What About Pets in Rented Properties

If you happen to be an animal lover, it is very likely that one of your major concerns when looking for a place to rent is the rule surrounding pets. This is so much different when you own the house and have the freedom to keep a pet, provided that they do not violate government laws. In the case of rented properties, there are a lot of uncertainties about owning a pet and everything would have to depend on the agreement of the tenant with the landlord.

Generally, there is no governing law about keeping pets in rented real estate Rye properties. There is no clause under the Residential Tenancies Act of 1997 mentioning the ownership of pets in rented houses or apartments. As this is the case, it will then depend on the tenancy agreement signed and agreed upon by the tenant and the landlord. It can be that the landlord would outright express that no pets are to be allowed in the rented premises.

This is understandable enough as the landlord is only seeking to protect the property and the general satisfaction of all tenants.

In some cases the tenancy contract may include a clause disallowing pets that can cause damage to the property or disturb the peace in the neighborhood. Animals that are not allowed to be kept as pets under local government laws will most probably be not allowed in most tenancy agreements as well. If a tenant, however, wishes to have a pet in a rented property, they need to discuss the matter with the landlord. The keeping of pets in the property may affect the insurance of the landlord. Properly discussing pet ownership would also clarify the terms and conditions and the responsibility of the tenant should the landlord allow pets in the premises.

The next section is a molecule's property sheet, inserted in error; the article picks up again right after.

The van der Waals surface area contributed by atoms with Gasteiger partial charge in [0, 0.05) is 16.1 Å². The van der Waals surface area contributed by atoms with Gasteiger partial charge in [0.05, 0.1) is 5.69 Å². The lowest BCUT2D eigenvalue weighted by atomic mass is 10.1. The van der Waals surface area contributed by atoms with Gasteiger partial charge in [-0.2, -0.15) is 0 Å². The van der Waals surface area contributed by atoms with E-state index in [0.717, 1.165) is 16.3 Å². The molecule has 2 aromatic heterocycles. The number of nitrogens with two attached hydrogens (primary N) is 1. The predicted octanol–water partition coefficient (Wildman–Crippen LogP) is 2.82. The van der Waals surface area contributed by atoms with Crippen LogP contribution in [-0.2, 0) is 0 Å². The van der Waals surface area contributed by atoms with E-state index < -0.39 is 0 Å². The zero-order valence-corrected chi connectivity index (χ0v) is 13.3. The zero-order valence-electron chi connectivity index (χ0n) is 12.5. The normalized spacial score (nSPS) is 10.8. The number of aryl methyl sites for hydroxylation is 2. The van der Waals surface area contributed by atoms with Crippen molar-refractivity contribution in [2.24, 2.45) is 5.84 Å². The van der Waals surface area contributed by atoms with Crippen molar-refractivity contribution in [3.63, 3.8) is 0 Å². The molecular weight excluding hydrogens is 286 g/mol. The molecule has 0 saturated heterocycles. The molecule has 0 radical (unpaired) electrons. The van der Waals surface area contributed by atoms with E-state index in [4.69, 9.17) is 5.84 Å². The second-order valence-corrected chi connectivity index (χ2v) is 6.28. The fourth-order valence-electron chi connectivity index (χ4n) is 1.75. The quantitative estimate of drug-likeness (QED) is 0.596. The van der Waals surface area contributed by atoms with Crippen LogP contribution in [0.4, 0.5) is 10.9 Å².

Irresponsible pet ownership may become grounds for eviction of the tenant from the property.

This could happen if, for instance, the animal has been causing damage to the property or if there is considerable disturbance and annoyance among the neighbours. Tenants may also be evicted if the pet has become a threat to the neighbours’ safety.

Provided the animal you take care of is not dangerous and considered harmless, the landlord may consent to your keeping such pet. In this case, it would be good to consider if the animal would have enough comfortable space to live in. If keeping pets in rented properties may be too restrictive and sometimes even impossible, it may be good to consider homes for sale Rye, so as to be liberated from the limitations.

Pets are good companions helping us enjoy life more fully, but keeping pets in properties that you do not own may not be as simple as it seems. Making good communication with your landlord would ease you of possible troubles in the future if you decide to take in and take care of a pet.